NBC suspends Brian Williams for 6 months without pay

From: “Deborah Turness (NBCUniversal)”
Date: Tue, Feb 10, 2015 at 4:48 PM -0800
Subject: Brian Williams
To: “@NBC Uni NBC News All”

All,

We have decided today to suspend Brian Williams as Managing Editor and Anchor of NBC Nightly News for six months. The suspension will be without pay and is effective immediately. We let Brian know of our decision earlier today. Lester Holt will continue to substitute Anchor the NBC Nightly News.

Our review, which is being led by Richard Esposito working closely with NBCUniversal General Counsel Kim Harris, is ongoing, but I think it is important to take you through our thought process in coming to this decision.

While on Nightly News on Friday, January 30, 2015, Brian misrepresented events which occurred while he was covering the Iraq War in 2003. It then became clear that on other occasions Brian had done the same while telling that story in other venues. This was wrong and completely inappropriate for someone in Brian’s position.

In addition, we have concerns about comments that occurred outside NBC News while Brian was talking about his experiences in the field.

As Managing Editor and Anchor of Nightly News, Brian has a responsibility to be truthful and to uphold the high standards of the news division at all times.

Steve Burke, Pat Fili and I came to this decision together. We felt it would have been wrong to disregard the good work Brian has done and the special relationship he has forged with our viewers over 22 years. Millions of Americans have turned to him every day, and he has been an important and well-respected part of our organization.

As I’m sure you understand, this was a very hard decision….

Via the Drudge Report –

NBC’s Lyin’ Williams recants Iraq story as soldiers protest

NBC Nightly News anchor Brian Williams admitted Wednesday he was not aboard a helicopter hit and forced down by RPG fire during the invasion of Iraq in 2003, a false claim that has been repeated by the network for years.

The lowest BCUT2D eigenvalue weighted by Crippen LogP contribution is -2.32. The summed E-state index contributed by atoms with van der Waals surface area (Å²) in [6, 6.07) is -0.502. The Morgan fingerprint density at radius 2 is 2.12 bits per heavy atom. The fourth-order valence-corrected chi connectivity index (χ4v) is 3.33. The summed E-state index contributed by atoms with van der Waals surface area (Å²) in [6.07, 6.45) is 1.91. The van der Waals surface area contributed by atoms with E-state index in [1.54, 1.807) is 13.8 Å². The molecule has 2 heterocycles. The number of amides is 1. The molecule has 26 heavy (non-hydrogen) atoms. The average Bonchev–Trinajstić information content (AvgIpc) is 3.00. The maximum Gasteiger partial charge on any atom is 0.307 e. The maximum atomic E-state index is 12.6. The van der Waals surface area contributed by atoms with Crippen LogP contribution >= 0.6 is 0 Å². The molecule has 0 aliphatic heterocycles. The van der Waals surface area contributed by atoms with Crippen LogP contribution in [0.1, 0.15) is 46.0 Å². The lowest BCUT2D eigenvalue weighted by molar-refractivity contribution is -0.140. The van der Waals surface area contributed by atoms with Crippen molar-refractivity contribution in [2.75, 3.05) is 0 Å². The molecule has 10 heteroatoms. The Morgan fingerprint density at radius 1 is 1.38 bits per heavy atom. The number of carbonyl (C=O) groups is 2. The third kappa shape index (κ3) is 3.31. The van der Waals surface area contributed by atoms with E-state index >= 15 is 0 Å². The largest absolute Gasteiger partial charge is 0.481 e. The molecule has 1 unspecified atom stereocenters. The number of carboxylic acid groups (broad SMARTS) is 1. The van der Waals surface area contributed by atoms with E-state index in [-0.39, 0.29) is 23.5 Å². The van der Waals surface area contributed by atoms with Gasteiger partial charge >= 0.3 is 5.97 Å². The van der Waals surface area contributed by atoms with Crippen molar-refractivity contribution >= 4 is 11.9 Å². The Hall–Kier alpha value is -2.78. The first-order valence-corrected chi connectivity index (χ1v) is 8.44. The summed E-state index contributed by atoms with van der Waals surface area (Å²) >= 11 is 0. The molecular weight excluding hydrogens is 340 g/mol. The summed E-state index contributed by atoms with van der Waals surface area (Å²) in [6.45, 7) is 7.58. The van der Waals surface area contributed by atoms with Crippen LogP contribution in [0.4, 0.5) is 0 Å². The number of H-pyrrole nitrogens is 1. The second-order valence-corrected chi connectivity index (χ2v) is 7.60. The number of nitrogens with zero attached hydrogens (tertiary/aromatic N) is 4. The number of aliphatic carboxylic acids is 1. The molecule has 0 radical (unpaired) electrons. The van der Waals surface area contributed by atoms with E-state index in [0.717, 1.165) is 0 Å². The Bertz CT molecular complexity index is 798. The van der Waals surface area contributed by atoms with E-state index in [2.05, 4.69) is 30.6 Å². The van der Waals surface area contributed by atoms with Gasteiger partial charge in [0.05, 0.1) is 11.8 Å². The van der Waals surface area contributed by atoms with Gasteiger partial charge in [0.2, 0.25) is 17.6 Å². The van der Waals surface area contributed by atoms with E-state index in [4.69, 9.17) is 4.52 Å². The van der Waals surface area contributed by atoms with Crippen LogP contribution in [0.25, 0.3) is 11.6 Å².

Williams repeated the claim Friday during NBC’s coverage of a public tribute at a New York Rangers hockey game for a retired soldier that had provided ground security for the grounded helicopters, a game to which Williams accompanied him. In an interview with Stars and Stripes, he said he had misremembered the events and was sorry.

The admission came after crew members on the 159th Aviation Regiment’s Chinook that was hit by two rockets and small arms fire told Stars and Stripes that the NBC anchor was nowhere near that aircraft or two other Chinooks flying in the formation that took fire. Williams arrived in the area about an hour later on another helicopter after the other three had made an emergency landing, the crew members said.

“I would not have chosen to make this mistake,” Williams said. “I don’t know what screwed up in my mind that caused me to conflate one aircraft with another.”

Williams told his Nightly News audience that the erroneous claim was part of a “bungled attempt” to thank soldiers who helped protect him in Iraq in 2003. “I made a mistake in recalling the events of 12 years ago,” Williams said. “I want to apologize.”

https://www.youtube.com/watch?feature=player_embedded&v=xS3NAwZ4hGk

Williams made the claim about the incident while presenting NBC coverage of the tribute to the retired command sergeant major [Tim Terpak]at the Rangers game Friday….

[Lance]Miller, [Joseph]Reynolds and Mike O’Keeffe, who was a door gunner on the damaged Chinook, said they all recall NBC reporting that Williams was aboard the aircraft that was attacked, despite it being false. The NBC online archive shows the network broadcast a news story on March 26, 2003, with the headline, “Target Iraq: Helicopter NBC’s Brian Williams Was Riding In Comes Under Fire.”

Williams disputed Wednesday claims the initial reports were inaccurate, saying he originally reported he was in another helicopter but later confused the events. In a 2008 NBC blog post with his byline, he wrote that the “Chinook helicopter flying in front of ours (from the 101st Airborne) took an RPG to the rear rotor.”

O’Keeffe said the incident has bothered him since he and others first saw the original report after returning to Kuwait.

“Over the years it faded,” he said, “and then to see it last week it was — I can’t believe he is still telling this false narrative.”

By Travis J. Tritten – Stars and Stripes –